“All of the women I know—my girlfriends, the women I respect and go to when I need advice—they have all experienced a similar thing,” actor, producer, and music artist Rita Wilson tells American Songwriter over the phone. “We are not just this one thing—we are multifaceted. Especially nowadays women are out doing more than being moms, they are working and doing interesting things outside of the home, and trying to taking care of themselves in ways that are not always easy to do.”
As a mother of two sons, the wife of Tom Hanks, the producer of films like My Big Fat Greek Wedding and Mamma Mia!, an actor in Sleepless In Seattle, Runaway Bride, It’s Complicated, and several others, her identity as a musician was tertiary for several years.
With four studio albums under her belt, as well as a string of recent singles including “I Wanna Kiss Bob Dylan,” “Where’s My Country Song,” “What I Would Say,” “Pray for Peace” and “Everybody Cries” from the film The Outpost, Wilson meticulously crafted a bold next step into her artistry. The Trilogy Series is an all-encompassing collection of music to re-introduce the public figure, shining a light on her dynamic personal intricacies, and honoring women everywhere who graciously uphold several selves.
“I think there is a private side of me, there is a public side of me, and there is an even more private side—which is that creative person,” she explains. “We rarely show all of those different facets at the same time, if at all. So I wanted to explore what that feels like.”
She points to a line in the title track “Trilogy” of her new collection: I wish I had a secret house / I’d move right in and block the others out /I’d pick up a guitar / And learn to play. The song opens the second of Wilson’s three-part collection of EPs. Trilogy 1, 2, and 3, each composed of three tracks, reveal those separate selves within uniquely bold soundscapes.
Pulling songs from her catalog, some dating back several years, she started to see a theme emerge in her mind. “I started thinking about triptychs and how each panel shows one aspect of a painting,” she explains. “In actual triptychs, the panels can be folded so that only part of the art is seen. That’s often how I feel. I’m showing one side of myself or maybe two but the complete picture is hidden.”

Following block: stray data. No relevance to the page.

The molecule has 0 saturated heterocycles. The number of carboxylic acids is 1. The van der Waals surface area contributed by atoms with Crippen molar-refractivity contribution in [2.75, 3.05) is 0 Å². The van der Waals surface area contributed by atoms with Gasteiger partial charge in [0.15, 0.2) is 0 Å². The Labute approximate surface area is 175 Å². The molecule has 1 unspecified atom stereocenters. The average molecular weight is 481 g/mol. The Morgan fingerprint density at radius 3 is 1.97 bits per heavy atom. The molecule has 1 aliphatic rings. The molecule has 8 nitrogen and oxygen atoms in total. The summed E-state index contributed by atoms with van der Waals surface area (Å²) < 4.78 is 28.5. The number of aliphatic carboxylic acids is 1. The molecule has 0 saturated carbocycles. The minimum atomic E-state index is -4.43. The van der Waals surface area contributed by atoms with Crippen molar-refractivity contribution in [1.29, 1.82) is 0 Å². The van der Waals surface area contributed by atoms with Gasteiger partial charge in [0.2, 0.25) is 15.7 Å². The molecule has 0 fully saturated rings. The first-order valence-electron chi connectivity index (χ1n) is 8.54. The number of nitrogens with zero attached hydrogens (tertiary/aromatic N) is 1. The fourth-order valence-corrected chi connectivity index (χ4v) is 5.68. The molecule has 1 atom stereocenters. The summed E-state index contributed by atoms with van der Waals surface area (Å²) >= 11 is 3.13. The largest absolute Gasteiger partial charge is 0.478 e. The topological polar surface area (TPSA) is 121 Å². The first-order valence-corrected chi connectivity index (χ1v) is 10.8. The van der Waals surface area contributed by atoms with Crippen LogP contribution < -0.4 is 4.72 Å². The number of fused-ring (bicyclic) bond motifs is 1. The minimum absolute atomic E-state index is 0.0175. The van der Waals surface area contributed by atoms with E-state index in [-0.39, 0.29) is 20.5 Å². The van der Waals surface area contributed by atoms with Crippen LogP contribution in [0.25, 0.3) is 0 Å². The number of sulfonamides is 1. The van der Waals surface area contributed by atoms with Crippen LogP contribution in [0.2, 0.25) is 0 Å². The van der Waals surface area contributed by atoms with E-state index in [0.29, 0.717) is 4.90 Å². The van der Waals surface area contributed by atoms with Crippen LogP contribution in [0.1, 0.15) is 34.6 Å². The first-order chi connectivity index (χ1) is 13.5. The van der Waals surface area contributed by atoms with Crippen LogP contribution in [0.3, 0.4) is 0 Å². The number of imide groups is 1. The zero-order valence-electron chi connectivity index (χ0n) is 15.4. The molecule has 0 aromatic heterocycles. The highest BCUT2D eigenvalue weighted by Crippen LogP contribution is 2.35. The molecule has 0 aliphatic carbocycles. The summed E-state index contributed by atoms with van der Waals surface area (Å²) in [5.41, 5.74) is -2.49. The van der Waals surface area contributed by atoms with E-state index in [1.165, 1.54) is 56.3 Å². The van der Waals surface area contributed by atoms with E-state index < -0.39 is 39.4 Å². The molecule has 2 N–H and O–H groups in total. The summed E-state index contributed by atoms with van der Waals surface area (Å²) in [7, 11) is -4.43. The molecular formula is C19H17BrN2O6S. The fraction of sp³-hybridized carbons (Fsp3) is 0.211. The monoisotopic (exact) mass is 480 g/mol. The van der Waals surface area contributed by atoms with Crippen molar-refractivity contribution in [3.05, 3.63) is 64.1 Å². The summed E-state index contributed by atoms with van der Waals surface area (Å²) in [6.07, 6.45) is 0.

On March 26, she released Trilogy 1, the first chapter of the collection. The entrance, she says, is about “the exuberance and exhilaration of falling and being in love, and all of the joy that comes from that.”
Wilson co-wrote the three new tracks on Trilogy 1 with an amazing group of collaborators including Kristian Bush from Sugarland, Kara Dioguardi (Gwen Stefani, Pink), Mozella (Miley Cyrus, Kelly Clarkson), and Liz Rose (Taylor Swift). She also co-produced all three tracks, along with producer Ron Aiello (Bruce Springsteen, Shania Twain) on “You’re the Music” and “Floating On A Feeling,” and Wendy Wang (Elle King, Lauren Jauregui) on “Oh, Love”.
Released May 28, Trilogy 2 introduces women in a new setting. It covers their role in the workplace, encouraging women to speak up, not be afraid to use their voice. Co-produced by Jennifer Decilveo, and penned with Jeff Trott, who she was introduced to through Sheryl Crow, the angsty “Boss of Me” follows “Trilogy.” Trott, who co-wrote hits like “My Favorite Mistake” and “If It Makes You Happy,” shaped a fresh blend of alt-country with rock undertones that evoke the freedom found in breaking the chains of external opinion and expectations.
“We’re Back,” co-penned with Andrew Richard Burns and Shari Lynn Short, is a fitting response to the current context of things. Chad Carlson’s production behind Wilson’s vocal levity lends to a more pop-leaning country sound that pulls the listener back up on their feet.
“Even if you’ve had a negative experience, you can still come back on top,” she says, “not dwell in the depths of your despair.”
Due later this year is the third and final chapter of Wilson’s memoir-put-to-music. Trilogy 3, she says, is the most personal and highlights courage. The ballad-Esque tracks chronicle her experience, beginning with her immigrant parents’ inspiring love story.
Coming into music later in her career, wise mentors imparted the sage wisdom to not chase trends. As a songwriter, Wilson says, “There are certain things I feel very connected to—storytelling, melody, of course, a nice hook, but most importantly, some sort of emotional connection. Whether it’s screaming at the top of your lungs with the top down, or sitting alone on your bedroom floor for a good cry, that ability to connect with the listener has to combine with my stories. That’s all I am trying to do here.”
Listen to Rita Wilson’s Trilogy 2, here.